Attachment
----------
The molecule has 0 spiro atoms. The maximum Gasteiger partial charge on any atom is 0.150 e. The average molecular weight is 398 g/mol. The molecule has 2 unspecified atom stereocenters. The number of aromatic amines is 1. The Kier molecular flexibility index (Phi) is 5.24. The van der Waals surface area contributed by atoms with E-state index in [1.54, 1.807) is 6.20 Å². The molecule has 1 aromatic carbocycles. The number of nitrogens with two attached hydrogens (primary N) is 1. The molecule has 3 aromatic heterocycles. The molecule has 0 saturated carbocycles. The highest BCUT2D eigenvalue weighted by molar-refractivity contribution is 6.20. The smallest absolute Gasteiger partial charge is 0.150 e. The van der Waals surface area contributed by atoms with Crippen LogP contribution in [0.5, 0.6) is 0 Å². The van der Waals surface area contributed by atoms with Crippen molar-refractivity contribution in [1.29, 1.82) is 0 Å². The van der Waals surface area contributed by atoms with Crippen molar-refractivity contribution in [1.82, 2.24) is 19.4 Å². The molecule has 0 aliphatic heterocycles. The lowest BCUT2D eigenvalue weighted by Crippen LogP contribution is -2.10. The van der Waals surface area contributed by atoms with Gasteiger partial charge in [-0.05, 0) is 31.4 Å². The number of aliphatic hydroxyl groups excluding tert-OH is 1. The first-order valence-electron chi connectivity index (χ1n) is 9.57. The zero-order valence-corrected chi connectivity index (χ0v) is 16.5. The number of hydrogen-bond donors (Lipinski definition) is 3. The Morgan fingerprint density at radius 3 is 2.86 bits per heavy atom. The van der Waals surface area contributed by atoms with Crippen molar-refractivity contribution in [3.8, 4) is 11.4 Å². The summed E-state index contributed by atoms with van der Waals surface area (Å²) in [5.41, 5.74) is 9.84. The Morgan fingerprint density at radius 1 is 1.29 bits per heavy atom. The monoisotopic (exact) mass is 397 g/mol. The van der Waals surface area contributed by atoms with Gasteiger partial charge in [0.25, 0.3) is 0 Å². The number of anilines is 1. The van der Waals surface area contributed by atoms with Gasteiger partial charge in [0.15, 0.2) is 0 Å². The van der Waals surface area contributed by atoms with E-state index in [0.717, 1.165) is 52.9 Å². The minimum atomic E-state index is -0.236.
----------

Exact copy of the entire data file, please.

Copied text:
The molecule has 0 spiro atoms. The maximum Gasteiger partial charge on any atom is 0.150 e. The average molecular weight is 398 g/mol. The molecule has 2 unspecified atom stereocenters. The number of aromatic amines is 1. The Kier molecular flexibility index (Phi) is 5.24. The van der Waals surface area contributed by atoms with E-state index in [1.54, 1.807) is 6.20 Å². The molecule has 1 aromatic carbocycles. The number of nitrogens with two attached hydrogens (primary N) is 1. The molecule has 3 aromatic heterocycles. The molecule has 0 saturated carbocycles. The highest BCUT2D eigenvalue weighted by molar-refractivity contribution is 6.20. The smallest absolute Gasteiger partial charge is 0.150 e. The van der Waals surface area contributed by atoms with Crippen LogP contribution in [0.5, 0.6) is 0 Å². The van der Waals surface area contributed by atoms with Crippen molar-refractivity contribution in [1.29, 1.82) is 0 Å². The van der Waals surface area contributed by atoms with Crippen molar-refractivity contribution in [1.82, 2.24) is 19.4 Å². The molecule has 0 aliphatic heterocycles. The lowest BCUT2D eigenvalue weighted by Crippen LogP contribution is -2.10. The van der Waals surface area contributed by atoms with Gasteiger partial charge in [-0.05, 0) is 31.4 Å². The number of aliphatic hydroxyl groups excluding tert-OH is 1. The first-order valence-electron chi connectivity index (χ1n) is 9.57. The zero-order valence-corrected chi connectivity index (χ0v) is 16.5. The number of hydrogen-bond donors (Lipinski definition) is 3. The Morgan fingerprint density at radius 3 is 2.86 bits per heavy atom. The van der Waals surface area contributed by atoms with Crippen molar-refractivity contribution in [3.8, 4) is 11.4 Å². The summed E-state index contributed by atoms with van der Waals surface area (Å²) in [5.41, 5.74) is 9.84. The Morgan fingerprint density at radius 1 is 1.29 bits per heavy atom. The monoisotopic (exact) mass is 397 g/mol. The van der Waals surface area contributed by atoms with Gasteiger partial charge in [0.25, 0.3) is 0 Å². The number of anilines is 1. The van der Waals surface area contributed by atoms with Gasteiger partial charge in [0.15, 0.2) is 0 Å². The van der Waals surface area contributed by atoms with E-state index in [0.717, 1.165) is 52.9 Å². The minimum atomic E-state index is -0.236.